There’s no better time of year in Texas than springtime. And what a season it’s been! The Big Bend is greener than we’ve ever seen it and everything is starting to bloom. Each morning it’s like the Universe turned up the Technicolor knob on our surroundings.
With pure gratitude we’re making the most of our stay here – and it seems lots of others are too.
Maybe it’s the cheap fuel we’re all enjoying, or maybe Texas is better at their tourism marketing, but there appears to be loads more visitors to the Big Bend than in prior years. Despite the lack of cell and Internet connectivity, people are coming. During our stay at both the national and state parks we’ve had neighbors when we never did before. When spring break started last week it made things even more congested. Haha, yeah, this is congested.
Enough with competing for campsites here. The next time we come back to Big Bend, we’ll be heading to a real estate agent’s office. Land is so darn cheap in this desert all we need to do is buckle down, save up a bit more and buy a few remote off-grid acres of our own.
Big Bend Backcountry Rules Blues
We were able to get into the national park’s backcountry campsite system for a few nights, but the rules surrounding our stay were such a hassle that we gave up the last stretch of our 10 day reservation. Here’s why:
- We managed to beat spring breakers in the park and nabbed a string of different campsites in the backcountry for about 10 days straight. Unfortunately it required us to move four different times until we were in one spot that was open for 5 nights. We were OK with that, until one move was going to put us into Croton Spring during a rain storm. According to a park ranger, taking any RV back there during any kind of rainfall is a bad idea.
I know that our Coach-Net Roadside Assistance plan is really good about taking care of us, but the ranger’s warning kept nagging at me. If we had gotten stuck you could just call us total idiots.
- Another reason we skipped out on our reservation was the backcountry generator rule. Out here generators are prohibited and you are totally at the mercy of Mother Nature. Even if you have a great solar electric system (like we finally do), you can get kicked out for starting the genny. I can totally understand why: sound carries far here. And if we were typical retired full-timers with nothing better to do than kick back, we could live with that rule. But our reality means we must work no matter the weather and keep our computers and satellite system going into the evening hours. With a string of cloudy, rainy, windy days ahead of us, we cancelled the rest of our stay in the park.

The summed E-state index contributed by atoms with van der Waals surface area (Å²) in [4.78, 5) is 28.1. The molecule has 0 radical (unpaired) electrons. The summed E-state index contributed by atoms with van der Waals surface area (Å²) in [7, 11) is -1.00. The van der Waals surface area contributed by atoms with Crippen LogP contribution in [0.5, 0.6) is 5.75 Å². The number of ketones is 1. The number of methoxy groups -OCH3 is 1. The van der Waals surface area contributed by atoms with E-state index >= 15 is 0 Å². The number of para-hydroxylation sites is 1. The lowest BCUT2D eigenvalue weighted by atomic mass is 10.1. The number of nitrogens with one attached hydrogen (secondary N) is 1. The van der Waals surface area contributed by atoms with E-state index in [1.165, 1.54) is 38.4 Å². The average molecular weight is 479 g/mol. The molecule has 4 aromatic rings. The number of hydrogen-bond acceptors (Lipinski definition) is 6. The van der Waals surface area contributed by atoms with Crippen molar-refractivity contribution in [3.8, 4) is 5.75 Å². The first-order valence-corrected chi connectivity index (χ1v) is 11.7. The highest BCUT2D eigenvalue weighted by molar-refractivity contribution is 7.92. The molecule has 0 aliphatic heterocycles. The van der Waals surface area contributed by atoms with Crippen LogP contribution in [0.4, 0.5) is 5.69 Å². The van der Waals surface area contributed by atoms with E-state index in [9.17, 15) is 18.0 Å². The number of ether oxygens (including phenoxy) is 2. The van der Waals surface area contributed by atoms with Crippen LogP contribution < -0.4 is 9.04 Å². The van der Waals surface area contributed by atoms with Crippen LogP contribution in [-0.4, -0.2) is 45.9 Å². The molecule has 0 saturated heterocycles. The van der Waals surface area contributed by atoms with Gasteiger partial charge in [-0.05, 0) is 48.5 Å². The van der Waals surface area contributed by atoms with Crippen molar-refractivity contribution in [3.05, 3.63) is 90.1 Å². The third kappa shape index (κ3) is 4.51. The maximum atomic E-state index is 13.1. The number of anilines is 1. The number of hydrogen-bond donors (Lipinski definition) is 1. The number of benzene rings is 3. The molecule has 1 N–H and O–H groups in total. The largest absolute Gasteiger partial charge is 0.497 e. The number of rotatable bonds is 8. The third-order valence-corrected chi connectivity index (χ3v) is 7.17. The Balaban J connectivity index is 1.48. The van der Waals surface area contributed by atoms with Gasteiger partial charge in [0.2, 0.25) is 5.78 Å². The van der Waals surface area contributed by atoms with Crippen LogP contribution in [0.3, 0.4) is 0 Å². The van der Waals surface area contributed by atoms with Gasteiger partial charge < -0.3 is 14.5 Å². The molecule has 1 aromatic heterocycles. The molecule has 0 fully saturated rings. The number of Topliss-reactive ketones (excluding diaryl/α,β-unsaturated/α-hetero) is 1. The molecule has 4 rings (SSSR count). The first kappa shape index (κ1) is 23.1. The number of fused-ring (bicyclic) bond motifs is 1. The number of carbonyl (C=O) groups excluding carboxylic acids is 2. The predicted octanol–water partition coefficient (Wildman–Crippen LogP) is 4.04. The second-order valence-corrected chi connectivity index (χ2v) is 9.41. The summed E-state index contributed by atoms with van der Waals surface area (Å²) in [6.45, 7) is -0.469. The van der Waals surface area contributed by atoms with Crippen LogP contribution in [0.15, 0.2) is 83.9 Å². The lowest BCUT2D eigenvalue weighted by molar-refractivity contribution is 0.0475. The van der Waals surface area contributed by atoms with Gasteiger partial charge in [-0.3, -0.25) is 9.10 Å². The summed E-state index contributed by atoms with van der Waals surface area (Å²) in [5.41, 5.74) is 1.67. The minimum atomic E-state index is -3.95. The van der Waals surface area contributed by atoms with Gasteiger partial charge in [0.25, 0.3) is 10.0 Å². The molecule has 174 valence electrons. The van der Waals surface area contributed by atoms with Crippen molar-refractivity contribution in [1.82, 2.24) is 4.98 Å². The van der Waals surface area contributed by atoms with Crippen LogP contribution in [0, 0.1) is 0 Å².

Instead, we went to our favorite free boondocking spot outside the park, where nobody cares if you use generators. The weather stayed cloudy for a few days and for the first time since all season we had to bust out the Honda SuperQuiet. But at least we could work at night. The sun arrived a few days later and we’ve had great weather ever since.
Work, Life and Fun in Tejas
Our stay in Big Bend has been less expensive than I anticipated. Texas can be pricey with its lack of free camping spots. But since leaving Tucson after the Gem Show, we’ve only had to pay for hookups for about 4 or 5 nights, like here in Lajitas. Of course we used our Passport America discount and only paid half-price for one night of hookups.
I’m grateful for the savings, because now we have a little more money in the bank for the taxman who’s about to come knocking. A word of warning to aspiring full-timers who want to run a business on the road: when you live and work from your rig, it’s difficult to get enough tax-deductions to eliminate your tax liability. Even if you’re good about paying your quarterly self-employment taxes like we are, when you live in a small space it’s hard to buy and maintain the amount of inventory, equipment, etc., that lower your tax liability to the same extent that running a sticks-and-bricks business does. Don’t wait to find yourself a good accountant who knows the realities of this lifestyle.
We work a lot, but are still finding time to play here. Each morning we take long morning runs on crazy trails and really soak up the scenery that exists nowhere else in the country.
And I also had a chance to meet Doug Leen, Ranger of the Lost Art. Read more about why he’s fighting to revive and preserve WPA-era National Park posters.
Last but not least, we stopped by Marathon Motel & RV Park for a night and met up with Jodie and Bob Freeman. They’re two of the finest locals around and among other talents, they’re amazing artisans. Bob and Jodie handcraft beautiful wooden flutes, selling them locally in Big Bend and at the Two Ravens Flutes website.
While lingering over drinks at the Gage Hotel, they stunned Jim and I by gifting us a flute of our own! This flute was made for us specifically, making the gift even more touching. And yes, it sounds as beautiful as it looks:
There are few occasions in our life when we’re speechless, and this was one of them. These two really touched us with such a thoughtful gift. Thank you Bob and Jodie, we will treasure our beautiful flute forever!
We’ll need some practice before we play a song for you but even just playing it last night with what little we already learned, the flute sounded SO gorgeous. And because it’s made of cedar, it smells so nice too. What a perfect way to relax wherever we roam.
If you’ve ever wanted to try your hand at making beautiful music, go to Two Ravens Flutes, you will love how good these flutes can make you sound.
It’s hard to believe, but we’re wrapping up our 2016 Big Bend adventure and moseying east on Highway 90 to Austin, where we’ll spend April in the big bad city. We’ll be camped next to Sam and Tracy, two of the coolest people on the planet. Full hookups for a month. Great people. Weird and wacky Austin….Does life get any better?!